Will Uber and self-driving cars reignite a new wave of suburban sprawl? Tyler Cowen, a prominent libertarian economist, thinks so. Writing in Bloomberg View, Cowen notes that Americans are moving to suburbia again and argues that “long-turn [sic] trends favor suburbs even more.”
Cowen observes that a major selling point for denser cities over suburbs has been that they offer ways of getting around other than driving. But now ride-hailing apps allow suburbanites to let someone else sit behind the wheel. “Uber therefore is swinging the advantage to the suburbs, or to spread out suburb-like cities such as Los Angeles,” Cowen concludes.
The problem is, Cowen’s argument does not seriously engage with the realities of housing policy, urban planning, and human behavior. And it rests on two false assumptions: that people are moving to the suburbs right now because they want to, and that everybody likes relying on cars to get around as long as they aren’t driving them.
Often, people move to suburbs or sprawling Sun Belt cities because it’s all they can afford, or because of other practical needs. Everyone — particularly parents — must balance priorities when deciding where to live. Houses might be cheap in a given neighborhood, but how are the schools? And what’s with the recent rash of break-ins?
As more affluent Americans have returned to cities in greater numbers, prices have shot up. Meanwhile, less-favored urban neighborhoods, especially in less-favored cities like Detroit and Baltimore, continue to suffer from a slew of problems. Concentrated and worsening poverty is a bigger problem in these cities than gentrification, and it can lead to bad schools, crime, and lack of access to jobs.
There’s ample evidence that a large share of Americans, around half according to surveys, prefer walkable neighborhoods to suburban sprawl. The demand for housing in walkable, safe, transit-rich neighborhoods far outstrips the supply, so some people who want to live in cities are priced out and others choose the suburbs because of concerns like crime and schools. If we built more affordable housing and made cities more equitable, safe, transit-accessible, integrated, green, and park-filled, it’s a fair bet that plenty of these suburbanites would choose cities instead.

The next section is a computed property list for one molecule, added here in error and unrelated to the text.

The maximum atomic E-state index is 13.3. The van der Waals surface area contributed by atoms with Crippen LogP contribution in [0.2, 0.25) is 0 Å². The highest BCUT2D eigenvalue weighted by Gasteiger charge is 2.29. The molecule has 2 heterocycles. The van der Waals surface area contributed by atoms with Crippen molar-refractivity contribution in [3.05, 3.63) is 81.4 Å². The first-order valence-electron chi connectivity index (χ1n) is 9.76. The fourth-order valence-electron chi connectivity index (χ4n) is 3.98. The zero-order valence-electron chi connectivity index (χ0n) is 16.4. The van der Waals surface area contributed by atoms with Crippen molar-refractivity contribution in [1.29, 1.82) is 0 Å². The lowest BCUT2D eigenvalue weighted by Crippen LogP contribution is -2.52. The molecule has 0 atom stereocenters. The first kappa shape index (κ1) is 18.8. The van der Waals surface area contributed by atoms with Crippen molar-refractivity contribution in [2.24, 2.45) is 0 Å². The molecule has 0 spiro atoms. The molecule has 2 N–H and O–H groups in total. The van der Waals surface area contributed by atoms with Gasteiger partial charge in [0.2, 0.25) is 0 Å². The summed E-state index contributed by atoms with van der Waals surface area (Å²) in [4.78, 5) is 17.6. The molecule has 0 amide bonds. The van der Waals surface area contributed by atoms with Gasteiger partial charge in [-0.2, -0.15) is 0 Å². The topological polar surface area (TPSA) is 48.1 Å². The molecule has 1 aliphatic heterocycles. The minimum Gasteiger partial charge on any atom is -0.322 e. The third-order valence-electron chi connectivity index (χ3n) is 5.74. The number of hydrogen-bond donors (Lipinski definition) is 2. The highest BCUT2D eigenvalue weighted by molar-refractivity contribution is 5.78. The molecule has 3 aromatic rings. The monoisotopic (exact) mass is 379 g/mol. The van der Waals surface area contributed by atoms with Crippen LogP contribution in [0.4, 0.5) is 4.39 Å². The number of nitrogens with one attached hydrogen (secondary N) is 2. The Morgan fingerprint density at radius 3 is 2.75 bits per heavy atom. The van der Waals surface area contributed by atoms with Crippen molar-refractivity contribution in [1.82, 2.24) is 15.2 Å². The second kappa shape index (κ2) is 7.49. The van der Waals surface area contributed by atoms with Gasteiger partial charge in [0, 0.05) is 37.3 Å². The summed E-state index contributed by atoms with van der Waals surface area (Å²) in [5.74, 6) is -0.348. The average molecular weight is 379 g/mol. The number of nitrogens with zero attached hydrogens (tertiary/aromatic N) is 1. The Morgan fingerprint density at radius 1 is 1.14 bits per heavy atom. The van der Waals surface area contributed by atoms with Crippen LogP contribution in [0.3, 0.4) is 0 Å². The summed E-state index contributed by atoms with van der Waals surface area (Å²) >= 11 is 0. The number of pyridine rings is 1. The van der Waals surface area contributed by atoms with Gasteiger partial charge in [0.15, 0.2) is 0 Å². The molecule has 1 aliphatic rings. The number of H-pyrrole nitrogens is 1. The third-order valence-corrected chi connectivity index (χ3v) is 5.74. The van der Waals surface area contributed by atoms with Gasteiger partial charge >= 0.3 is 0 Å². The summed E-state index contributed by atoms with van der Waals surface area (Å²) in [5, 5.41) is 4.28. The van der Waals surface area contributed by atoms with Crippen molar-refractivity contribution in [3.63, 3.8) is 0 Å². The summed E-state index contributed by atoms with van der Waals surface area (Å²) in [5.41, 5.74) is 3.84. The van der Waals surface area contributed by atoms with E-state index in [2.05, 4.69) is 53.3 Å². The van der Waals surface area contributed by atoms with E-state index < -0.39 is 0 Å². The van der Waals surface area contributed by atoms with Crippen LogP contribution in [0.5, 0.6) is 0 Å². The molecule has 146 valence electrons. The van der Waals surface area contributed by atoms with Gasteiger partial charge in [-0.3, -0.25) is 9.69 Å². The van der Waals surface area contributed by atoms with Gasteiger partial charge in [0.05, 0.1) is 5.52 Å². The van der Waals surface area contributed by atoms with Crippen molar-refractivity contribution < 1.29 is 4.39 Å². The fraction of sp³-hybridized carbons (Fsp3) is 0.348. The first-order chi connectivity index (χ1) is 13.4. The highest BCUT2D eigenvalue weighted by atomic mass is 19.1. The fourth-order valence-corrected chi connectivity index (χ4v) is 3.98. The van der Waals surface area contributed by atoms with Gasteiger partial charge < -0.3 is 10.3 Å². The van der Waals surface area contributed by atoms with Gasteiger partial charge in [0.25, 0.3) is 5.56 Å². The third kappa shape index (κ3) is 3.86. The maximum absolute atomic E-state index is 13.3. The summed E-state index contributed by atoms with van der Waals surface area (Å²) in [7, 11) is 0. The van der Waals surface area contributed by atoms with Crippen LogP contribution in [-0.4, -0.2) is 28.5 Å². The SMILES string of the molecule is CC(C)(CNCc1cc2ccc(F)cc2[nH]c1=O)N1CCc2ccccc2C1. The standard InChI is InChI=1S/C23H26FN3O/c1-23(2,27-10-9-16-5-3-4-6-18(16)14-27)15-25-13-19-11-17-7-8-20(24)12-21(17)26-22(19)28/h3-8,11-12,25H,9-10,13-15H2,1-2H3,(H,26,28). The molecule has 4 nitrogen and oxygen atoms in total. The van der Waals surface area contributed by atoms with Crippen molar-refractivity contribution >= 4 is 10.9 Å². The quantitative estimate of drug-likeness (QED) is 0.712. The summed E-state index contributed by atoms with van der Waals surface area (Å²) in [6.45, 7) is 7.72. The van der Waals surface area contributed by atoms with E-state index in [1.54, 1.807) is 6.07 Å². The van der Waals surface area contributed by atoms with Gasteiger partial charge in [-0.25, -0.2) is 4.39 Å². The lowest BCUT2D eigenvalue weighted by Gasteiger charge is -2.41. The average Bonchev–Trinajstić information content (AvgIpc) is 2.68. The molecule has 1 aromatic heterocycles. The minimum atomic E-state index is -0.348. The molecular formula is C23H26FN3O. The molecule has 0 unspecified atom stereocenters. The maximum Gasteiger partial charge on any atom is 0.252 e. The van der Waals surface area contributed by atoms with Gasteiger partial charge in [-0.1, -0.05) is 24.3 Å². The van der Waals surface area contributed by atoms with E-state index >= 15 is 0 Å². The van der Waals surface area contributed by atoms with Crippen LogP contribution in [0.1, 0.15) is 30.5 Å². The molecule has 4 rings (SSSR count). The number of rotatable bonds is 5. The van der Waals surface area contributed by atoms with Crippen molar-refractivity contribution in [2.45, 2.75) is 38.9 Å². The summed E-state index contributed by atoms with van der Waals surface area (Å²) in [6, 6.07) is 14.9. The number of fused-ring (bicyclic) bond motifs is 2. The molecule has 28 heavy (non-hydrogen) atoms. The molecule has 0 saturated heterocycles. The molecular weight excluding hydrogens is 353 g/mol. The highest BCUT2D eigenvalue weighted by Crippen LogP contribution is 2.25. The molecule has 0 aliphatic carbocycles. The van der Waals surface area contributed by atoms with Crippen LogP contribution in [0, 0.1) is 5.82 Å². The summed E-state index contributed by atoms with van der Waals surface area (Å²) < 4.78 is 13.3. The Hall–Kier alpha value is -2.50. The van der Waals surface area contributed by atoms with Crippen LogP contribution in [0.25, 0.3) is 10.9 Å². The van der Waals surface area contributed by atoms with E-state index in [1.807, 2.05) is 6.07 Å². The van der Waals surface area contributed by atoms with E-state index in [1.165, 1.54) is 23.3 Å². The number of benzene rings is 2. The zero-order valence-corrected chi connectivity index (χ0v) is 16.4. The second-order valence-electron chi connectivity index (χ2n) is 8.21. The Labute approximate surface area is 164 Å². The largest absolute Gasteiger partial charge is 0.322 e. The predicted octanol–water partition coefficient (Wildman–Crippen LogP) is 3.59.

Cowen speculates that Uber and, eventually, self-driving cars will allow Americans to dispense with the one thing he realizes they don’t like about suburbs — driving.
The thing is, many people don’t share Cowen’s enthusiasm for sitting in a car while reading or watching TV, every time they need to run to the store. Some people can’t read or look at a screen in a car without getting sick. Others simply enjoy walking, biking, and taking transit because they like stretching their legs, getting outdoors, and even interacting with other humans. Look no farther than Disneyland’s Main Street U.S.A. to see that plenty of Americans find varied, mixed-use, and denser urban fabric a more appealing scenery than squat stores and houses hidden by parking lots and garages.
Cowen is probably mistaken in thinking that ride-sharing services will diminish the importance of mass transit. Studies show that riders often take cabs for one half of a round trip — like taking the subway to work and a cab home after staying late, for example. Ride-sharing apps, by making cabs a more reliable option, will make it easier for people to take a cab one way and the bus back, instead of driving both ways.
Instead of dreaming of a far-off future full of driverless cars, maybe Cowen and other free-market economists should look at the market-distorting subsidies and zoning requirements that force people out of cities and into sprawling suburbia right now.
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